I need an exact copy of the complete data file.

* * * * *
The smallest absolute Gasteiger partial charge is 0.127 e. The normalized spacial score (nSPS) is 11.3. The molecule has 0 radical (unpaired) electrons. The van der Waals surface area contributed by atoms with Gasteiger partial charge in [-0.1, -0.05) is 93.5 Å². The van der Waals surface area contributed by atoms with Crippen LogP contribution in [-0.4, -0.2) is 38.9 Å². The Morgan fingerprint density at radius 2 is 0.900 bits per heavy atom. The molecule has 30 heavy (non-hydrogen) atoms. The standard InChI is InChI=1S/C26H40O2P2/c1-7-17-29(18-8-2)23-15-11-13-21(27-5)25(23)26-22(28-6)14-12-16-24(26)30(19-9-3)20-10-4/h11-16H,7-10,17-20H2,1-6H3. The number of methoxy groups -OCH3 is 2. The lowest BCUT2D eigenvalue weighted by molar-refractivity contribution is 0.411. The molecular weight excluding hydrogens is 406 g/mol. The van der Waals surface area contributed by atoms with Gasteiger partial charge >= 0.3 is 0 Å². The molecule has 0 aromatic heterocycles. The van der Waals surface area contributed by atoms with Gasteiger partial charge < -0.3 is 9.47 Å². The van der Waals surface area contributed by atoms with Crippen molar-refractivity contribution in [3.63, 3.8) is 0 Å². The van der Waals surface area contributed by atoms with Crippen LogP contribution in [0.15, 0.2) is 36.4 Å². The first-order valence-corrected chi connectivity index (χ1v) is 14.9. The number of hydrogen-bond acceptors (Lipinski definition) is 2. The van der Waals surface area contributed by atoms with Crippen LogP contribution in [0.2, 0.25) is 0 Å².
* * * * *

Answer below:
The smallest absolute Gasteiger partial charge is 0.127 e. The normalized spacial score (nSPS) is 11.3. The molecule has 0 radical (unpaired) electrons. The van der Waals surface area contributed by atoms with Gasteiger partial charge in [-0.1, -0.05) is 93.5 Å². The van der Waals surface area contributed by atoms with Crippen LogP contribution in [-0.4, -0.2) is 38.9 Å². The Morgan fingerprint density at radius 2 is 0.900 bits per heavy atom. The molecule has 30 heavy (non-hydrogen) atoms. The standard InChI is InChI=1S/C26H40O2P2/c1-7-17-29(18-8-2)23-15-11-13-21(27-5)25(23)26-22(28-6)14-12-16-24(26)30(19-9-3)20-10-4/h11-16H,7-10,17-20H2,1-6H3. The number of methoxy groups -OCH3 is 2. The lowest BCUT2D eigenvalue weighted by molar-refractivity contribution is 0.411. The molecular weight excluding hydrogens is 406 g/mol. The van der Waals surface area contributed by atoms with Gasteiger partial charge >= 0.3 is 0 Å². The molecule has 0 aromatic heterocycles. The van der Waals surface area contributed by atoms with Gasteiger partial charge < -0.3 is 9.47 Å². The van der Waals surface area contributed by atoms with Crippen molar-refractivity contribution in [3.63, 3.8) is 0 Å². The van der Waals surface area contributed by atoms with Crippen LogP contribution in [0.15, 0.2) is 36.4 Å². The first-order valence-corrected chi connectivity index (χ1v) is 14.9. The number of hydrogen-bond acceptors (Lipinski definition) is 2. The van der Waals surface area contributed by atoms with Crippen LogP contribution in [0.2, 0.25) is 0 Å².